A 52-year-old German citizen of Kurdish origin, who was arrested on an Interpol warrant on Wednesday in Kostanje, southern Croatia, inland from the coastal town of Omis, has been placed in custody in Split pending extradition to Turkey.

An investigating judge at Split County Court has set bail at EUR 50,000, which has been appealed by both the defence and the county prosecutor.

The defence lawyer Tihomir Misic said on Thursday that the only reason why he appealed was the amount of the bail, while the prosecution said that the bail was too low.

Misic told Hina that his client, Murat Catulay, had lived in Germany for 25 years and had not been to Turkey during that time. "It is important to note that he is a German citizen without dual citizenship. He came to Germany from Turkey 25 years ago and was granted asylum as a political refugee. (...) All these years he travelled around Germany freely and never had any trouble," Misic said.

The lawyer said that the Germans had certainly made the necessary background checks before granting citizenship to his client. He also noted that the Interpol warrant had been out for years and that the Germans could have acted on it if they had found any grounds.

"In Turkey, people who carry firearms and journalists who write against the government are equally treated as terrorists and enemies of the state," Misic said. 

The lawyer revealed that the Split County Court would decide on extradition after receiving the necessary documentation from the Turkish court that issued the arrest warrant. He said that the extradition would not be possible because it would be in violation of the European Convention for the Protection of Human Rights and Fundamental Freedoms.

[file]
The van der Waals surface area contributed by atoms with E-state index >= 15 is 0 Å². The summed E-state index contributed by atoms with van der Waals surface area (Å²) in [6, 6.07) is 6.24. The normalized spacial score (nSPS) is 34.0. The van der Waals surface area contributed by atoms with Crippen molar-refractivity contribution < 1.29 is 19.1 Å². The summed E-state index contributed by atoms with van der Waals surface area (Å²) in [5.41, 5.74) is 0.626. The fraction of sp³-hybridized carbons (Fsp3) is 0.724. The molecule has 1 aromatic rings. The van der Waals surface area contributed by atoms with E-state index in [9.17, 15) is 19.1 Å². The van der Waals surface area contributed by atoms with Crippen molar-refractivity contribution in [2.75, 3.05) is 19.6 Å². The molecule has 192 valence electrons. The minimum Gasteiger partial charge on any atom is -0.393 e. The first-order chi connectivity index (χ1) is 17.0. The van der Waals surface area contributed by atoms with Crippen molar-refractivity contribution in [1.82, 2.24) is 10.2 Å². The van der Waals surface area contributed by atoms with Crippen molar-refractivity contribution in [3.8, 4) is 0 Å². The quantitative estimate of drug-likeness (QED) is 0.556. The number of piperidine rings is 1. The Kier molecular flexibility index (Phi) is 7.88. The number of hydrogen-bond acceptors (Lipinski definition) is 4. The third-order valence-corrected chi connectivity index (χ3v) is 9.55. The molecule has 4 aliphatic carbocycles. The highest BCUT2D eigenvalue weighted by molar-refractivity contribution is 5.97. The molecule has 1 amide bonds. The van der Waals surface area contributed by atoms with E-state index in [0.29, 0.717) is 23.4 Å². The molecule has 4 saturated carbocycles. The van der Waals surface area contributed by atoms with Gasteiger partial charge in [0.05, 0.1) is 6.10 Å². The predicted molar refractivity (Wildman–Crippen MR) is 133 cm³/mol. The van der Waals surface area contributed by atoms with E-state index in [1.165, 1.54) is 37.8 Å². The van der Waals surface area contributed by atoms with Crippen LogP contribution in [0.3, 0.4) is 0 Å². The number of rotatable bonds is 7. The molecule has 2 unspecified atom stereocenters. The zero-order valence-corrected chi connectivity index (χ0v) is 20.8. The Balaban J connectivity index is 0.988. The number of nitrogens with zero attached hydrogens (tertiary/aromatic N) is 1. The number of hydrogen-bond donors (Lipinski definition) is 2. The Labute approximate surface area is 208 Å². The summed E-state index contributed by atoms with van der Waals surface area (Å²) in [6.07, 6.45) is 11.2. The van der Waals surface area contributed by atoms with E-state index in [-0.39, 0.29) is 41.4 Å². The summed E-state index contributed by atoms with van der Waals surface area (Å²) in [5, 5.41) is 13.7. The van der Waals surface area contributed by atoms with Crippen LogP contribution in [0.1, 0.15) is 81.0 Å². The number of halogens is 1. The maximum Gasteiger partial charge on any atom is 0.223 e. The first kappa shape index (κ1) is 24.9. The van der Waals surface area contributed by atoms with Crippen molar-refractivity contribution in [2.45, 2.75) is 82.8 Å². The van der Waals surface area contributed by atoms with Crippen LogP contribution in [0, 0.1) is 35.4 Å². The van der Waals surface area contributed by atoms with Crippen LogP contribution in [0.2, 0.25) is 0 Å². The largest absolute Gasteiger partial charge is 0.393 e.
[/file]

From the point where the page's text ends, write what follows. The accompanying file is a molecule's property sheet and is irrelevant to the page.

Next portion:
"Being Kurdish, he would definitely be put in a degrading position in relation to others in Turkey. He would certainly be subjected to torture, as can be inferred from several rulings handed down by the (Turkish) Supreme Court. Given that he fled Turkey as a refugee and was granted asylum in Germany, his extradition would also be against the 1951 Geneva Convention relating to the Status of Refugees. There exist a series of obstacles to his extradition," Misic said.

Because Catulay is a worker and does not have the 50,000 euros for the bail, his family will try to raise the money in the coming days. His wife and children will stay in Kostanje for a few more days after which she has to return to Germany for work.

Catulay is accused of involvement in several terrorist attacks across Turkey between 1989 and 2001 as an activist of a terrorist organisation known as TIKKO (the Turkish Liberation Army of Workers and Peasants), a military wing of the Turkish Communist Party. He is facing a sentence of life imprisonment in Turkey.

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